Lots of people came to last week’s Consumer Electronics Show to gawk at giant TVs and crazy gaming glasses.
And then there’s another group of CES visitors who come every year but don’t really care about consumer electronics. Or at least, they don’t really care about seeing any consumer electronics. Instead, the show is an excuse for advertisers and the media companies that want their money to meet up in Las Vegas for an intense couple days of networking and partying.
If you spend your CES with those folks, you don’t go near the show floor — in fact, you probably brag about never going to the show floor.
Instead you camp out at hotels like the Cosmopolitan, where consumer Web companies like Twitter, Spotify and Yahoo set up shop and host meeting after meeting with would-be partners.
And you also spend a lot of time in the orbit of Michael Kassan.
Kassan is CEO of MediaLink, a consultancy group you’ve probably never heard of, yet that does work for everyone from Microsoft to News Corp to Unilever.
At CES, Kassan has created his own, second convention, which he calls “Brand Matters.” During the day, he hosts a series of keynote speeches and panel events featuring luminaries from Silicon Valley and Madison Avenue.
And at night he hosts two see-and-be-seen parties: An opening night cocktail event — affectionately described as a “zoo” by one of the attendees this year — and an “intimate” dinner that is also a cocktail party and is also jammed with several hundred people who run a big chunk of the media world.
When I went to Kassan’s dinner last year, I rode the elevator to the top of the Mandalay Bay hotel with Facebook COO Sheryl Sandberg and her entourage. When we stepped out we walked right into Rupert Murdoch. This year’s CEO count included Viacom’s Philippe Dauman, Twitter’s Dick Costolo and AOL’s Tim Armstrong.
How does he get all those folks there? And what does he get out of it? He’s not a shy guy, so I was able to get him to explain what he does in his own words:
More Articles About CES 2014:
- I Came Not to Be Buried by CES, But to Be Dazed by It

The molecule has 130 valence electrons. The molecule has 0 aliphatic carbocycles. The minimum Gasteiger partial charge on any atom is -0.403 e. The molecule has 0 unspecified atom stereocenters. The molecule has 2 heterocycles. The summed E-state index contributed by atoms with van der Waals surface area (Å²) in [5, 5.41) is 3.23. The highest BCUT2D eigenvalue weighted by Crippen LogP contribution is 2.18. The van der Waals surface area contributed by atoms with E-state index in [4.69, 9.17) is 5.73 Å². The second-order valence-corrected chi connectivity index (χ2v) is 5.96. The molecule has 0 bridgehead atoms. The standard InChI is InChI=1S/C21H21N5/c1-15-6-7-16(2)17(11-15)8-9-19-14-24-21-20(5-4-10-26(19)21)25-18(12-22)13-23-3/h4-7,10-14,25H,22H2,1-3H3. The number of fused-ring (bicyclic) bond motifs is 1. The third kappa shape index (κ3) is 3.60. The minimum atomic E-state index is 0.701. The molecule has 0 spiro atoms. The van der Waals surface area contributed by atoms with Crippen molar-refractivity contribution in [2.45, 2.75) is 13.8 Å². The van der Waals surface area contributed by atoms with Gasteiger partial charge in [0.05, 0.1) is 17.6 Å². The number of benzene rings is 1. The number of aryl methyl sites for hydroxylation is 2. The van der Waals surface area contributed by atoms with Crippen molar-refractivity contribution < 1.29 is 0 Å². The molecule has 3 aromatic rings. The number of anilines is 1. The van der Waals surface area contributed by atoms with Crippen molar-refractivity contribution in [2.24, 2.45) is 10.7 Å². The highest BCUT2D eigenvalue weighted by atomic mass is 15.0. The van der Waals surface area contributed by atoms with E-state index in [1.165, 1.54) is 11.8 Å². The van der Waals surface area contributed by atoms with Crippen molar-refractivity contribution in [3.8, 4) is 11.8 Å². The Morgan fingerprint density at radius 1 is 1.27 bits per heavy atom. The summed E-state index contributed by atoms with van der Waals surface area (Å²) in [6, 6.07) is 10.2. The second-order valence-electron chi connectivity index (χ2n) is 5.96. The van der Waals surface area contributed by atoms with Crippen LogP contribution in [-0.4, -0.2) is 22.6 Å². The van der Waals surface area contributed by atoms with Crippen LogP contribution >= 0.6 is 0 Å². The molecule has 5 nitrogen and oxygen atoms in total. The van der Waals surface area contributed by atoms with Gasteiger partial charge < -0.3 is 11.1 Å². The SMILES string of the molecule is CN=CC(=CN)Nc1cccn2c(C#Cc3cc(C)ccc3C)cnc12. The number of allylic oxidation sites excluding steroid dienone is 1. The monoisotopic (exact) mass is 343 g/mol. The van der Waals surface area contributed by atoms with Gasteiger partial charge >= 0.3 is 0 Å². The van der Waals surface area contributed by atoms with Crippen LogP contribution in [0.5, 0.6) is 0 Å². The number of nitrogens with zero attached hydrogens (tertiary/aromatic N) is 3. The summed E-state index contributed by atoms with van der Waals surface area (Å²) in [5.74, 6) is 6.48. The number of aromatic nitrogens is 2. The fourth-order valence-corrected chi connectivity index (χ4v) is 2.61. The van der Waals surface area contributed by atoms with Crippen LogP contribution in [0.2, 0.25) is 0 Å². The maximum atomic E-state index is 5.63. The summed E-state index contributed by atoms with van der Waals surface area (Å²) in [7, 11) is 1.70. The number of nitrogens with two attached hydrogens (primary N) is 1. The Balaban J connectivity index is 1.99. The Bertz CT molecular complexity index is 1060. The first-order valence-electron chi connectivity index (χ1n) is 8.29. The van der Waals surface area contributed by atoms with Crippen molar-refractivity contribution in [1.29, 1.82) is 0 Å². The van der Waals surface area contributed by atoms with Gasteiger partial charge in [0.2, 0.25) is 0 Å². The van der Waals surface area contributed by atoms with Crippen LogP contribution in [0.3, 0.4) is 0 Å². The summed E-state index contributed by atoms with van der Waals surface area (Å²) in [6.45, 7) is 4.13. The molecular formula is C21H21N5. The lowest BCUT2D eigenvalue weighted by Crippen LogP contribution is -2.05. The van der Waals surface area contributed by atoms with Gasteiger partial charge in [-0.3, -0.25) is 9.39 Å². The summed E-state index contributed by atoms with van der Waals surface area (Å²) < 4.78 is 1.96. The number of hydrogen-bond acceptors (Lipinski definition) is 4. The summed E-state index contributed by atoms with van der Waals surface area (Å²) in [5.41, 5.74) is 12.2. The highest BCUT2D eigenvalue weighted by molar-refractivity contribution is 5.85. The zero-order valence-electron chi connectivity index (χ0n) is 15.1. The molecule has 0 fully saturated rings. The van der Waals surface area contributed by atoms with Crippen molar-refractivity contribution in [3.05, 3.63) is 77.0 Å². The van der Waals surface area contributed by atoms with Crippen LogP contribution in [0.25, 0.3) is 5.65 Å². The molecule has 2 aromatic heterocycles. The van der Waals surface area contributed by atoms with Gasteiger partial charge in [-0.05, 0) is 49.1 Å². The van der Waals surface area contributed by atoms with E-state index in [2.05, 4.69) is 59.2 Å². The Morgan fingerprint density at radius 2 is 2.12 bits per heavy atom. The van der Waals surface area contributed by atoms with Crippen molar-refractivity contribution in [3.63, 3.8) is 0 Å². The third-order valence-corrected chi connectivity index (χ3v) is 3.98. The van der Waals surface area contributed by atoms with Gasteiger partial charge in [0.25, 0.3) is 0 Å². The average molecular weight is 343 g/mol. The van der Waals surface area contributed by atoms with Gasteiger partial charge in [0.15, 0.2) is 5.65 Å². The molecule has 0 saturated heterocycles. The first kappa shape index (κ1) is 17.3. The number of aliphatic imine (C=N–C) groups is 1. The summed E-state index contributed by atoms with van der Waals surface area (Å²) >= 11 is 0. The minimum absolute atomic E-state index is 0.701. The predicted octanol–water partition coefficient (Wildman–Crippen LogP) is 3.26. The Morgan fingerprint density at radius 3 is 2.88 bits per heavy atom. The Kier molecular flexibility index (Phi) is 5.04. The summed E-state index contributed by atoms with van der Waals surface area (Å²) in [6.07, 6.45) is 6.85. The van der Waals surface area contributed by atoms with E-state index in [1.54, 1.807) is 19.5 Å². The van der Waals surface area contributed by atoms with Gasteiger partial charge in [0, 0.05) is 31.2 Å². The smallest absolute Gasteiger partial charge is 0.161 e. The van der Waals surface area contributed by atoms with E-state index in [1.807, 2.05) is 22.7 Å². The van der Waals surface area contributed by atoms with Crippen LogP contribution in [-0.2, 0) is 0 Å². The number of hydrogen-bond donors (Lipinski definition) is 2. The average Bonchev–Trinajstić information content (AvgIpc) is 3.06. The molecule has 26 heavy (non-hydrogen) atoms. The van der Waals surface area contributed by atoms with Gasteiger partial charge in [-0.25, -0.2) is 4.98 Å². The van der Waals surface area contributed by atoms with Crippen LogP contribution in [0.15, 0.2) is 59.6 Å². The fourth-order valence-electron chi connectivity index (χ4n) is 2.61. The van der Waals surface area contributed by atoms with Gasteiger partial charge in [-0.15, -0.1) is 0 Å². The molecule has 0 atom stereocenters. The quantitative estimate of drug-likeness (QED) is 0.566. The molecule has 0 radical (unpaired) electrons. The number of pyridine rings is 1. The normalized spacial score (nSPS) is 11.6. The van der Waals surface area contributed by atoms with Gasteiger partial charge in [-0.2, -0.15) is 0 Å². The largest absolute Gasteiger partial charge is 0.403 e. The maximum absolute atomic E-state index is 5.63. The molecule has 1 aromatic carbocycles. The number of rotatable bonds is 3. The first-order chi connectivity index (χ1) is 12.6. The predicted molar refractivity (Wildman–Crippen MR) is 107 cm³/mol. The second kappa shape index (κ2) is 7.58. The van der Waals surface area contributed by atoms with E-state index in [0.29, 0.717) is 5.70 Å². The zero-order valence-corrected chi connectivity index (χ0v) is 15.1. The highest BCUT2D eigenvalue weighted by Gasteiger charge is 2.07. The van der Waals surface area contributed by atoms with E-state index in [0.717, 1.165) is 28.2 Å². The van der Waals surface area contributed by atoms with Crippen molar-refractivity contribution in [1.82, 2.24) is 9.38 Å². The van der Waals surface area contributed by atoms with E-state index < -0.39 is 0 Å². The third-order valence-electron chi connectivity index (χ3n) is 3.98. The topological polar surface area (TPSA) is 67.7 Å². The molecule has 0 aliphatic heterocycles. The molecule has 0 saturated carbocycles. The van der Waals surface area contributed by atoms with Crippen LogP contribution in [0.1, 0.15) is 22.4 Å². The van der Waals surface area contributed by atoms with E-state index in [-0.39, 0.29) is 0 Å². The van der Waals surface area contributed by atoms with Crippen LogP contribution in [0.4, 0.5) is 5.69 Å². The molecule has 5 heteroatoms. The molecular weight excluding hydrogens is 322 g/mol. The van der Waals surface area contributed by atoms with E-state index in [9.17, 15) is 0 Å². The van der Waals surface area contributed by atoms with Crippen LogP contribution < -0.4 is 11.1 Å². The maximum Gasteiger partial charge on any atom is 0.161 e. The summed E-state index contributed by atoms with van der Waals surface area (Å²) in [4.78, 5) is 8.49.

- CES, the Media Version, Hosted by Michael Kassan
- Marissa Mayer in Las Vegas, Giant TVs and CES Ghosts: Re/code on TV
- Mossberg: CES Is Not What You Think It Is
- Re/code’s Not-So-Quantified CES, Including Critical Jerky Data
- The CES Startup Hardware Report
- BlackBerry Says Keyboards Are the Future
- Qualcomm’s Steve Mollenkopf on China, Cars and Wearables
- Three Things From CES You Should Know About: Thursday Edition
- Tactile Typing on Glass With a Magic Trick of a Keyboard
- Razer Unveils Nabu Smartband
- Three Things From CES: Wednesday Edition
- Behold: Valve’s First Steam Machines
- Samsung Planning More Wearables for Launch of Next Galaxy S, Galaxy Note
- Sony CEO Kaz Hirai on 4K TVs, Wearables and Hanging With Dan Loeb
- It’s Official: Everyone Is Exploring Wearables — Including Lenovo
- Purple People Eaters: Liveblogging Marissa Mayer’s CES Event
- Kaz Hirai on Why Sony’s Pay TV Bid Can Succeed
- Three Things From CES You Should Know About: Tuesday Edition
- T-Mobile CEO on Being Thrown Out of AT&T’s Party: “I Just Wanted to Hear Macklemore”
- Sony, T-Mobile Team Up Again to Bring Waterproof Xperia Z1s to U.S.
- Yahoo’s Mayer Hits CES to Tout Ads, Tech Star Pogue and, Natch, Herself
- First Look: Samsung Goes to Work With the Galaxy NotePro, TabPro
- AT&T’s Ralph De La Vega on T-Mobile, Toll-Free Data and More
- Asus CEO Teases Padfone X Phone-Tablet Hybrid, Coming Soon to AT&T
- First Look: The New Pebble Steel Smartwatch
- In Wireless First, AT&T Says It Is Ready to Offer “Toll-Free” Data
- Three Things From CES: Monday Edition
- First Look: Parrot’s Crazy Jumping Drones
- Google Teams with Audi, GM, Honda, Hyundai and Nvidia for In-car Android
- Mike Bell Explains Intel’s Big Bet on Small Devices
- Nvidia Debuts 192-Core Mobile Chip, the Tegra K1
- “Roku TVs” Coming This Year
- Connected Cars Driving 2014 CES to Become More of an Auto Show
- Amid the Hype, Remember the CES Gadget Graveyard
- Intel CEO Brian Krzanich on Rekindling the Chipmaker’s Innovative Process
Join the conversation: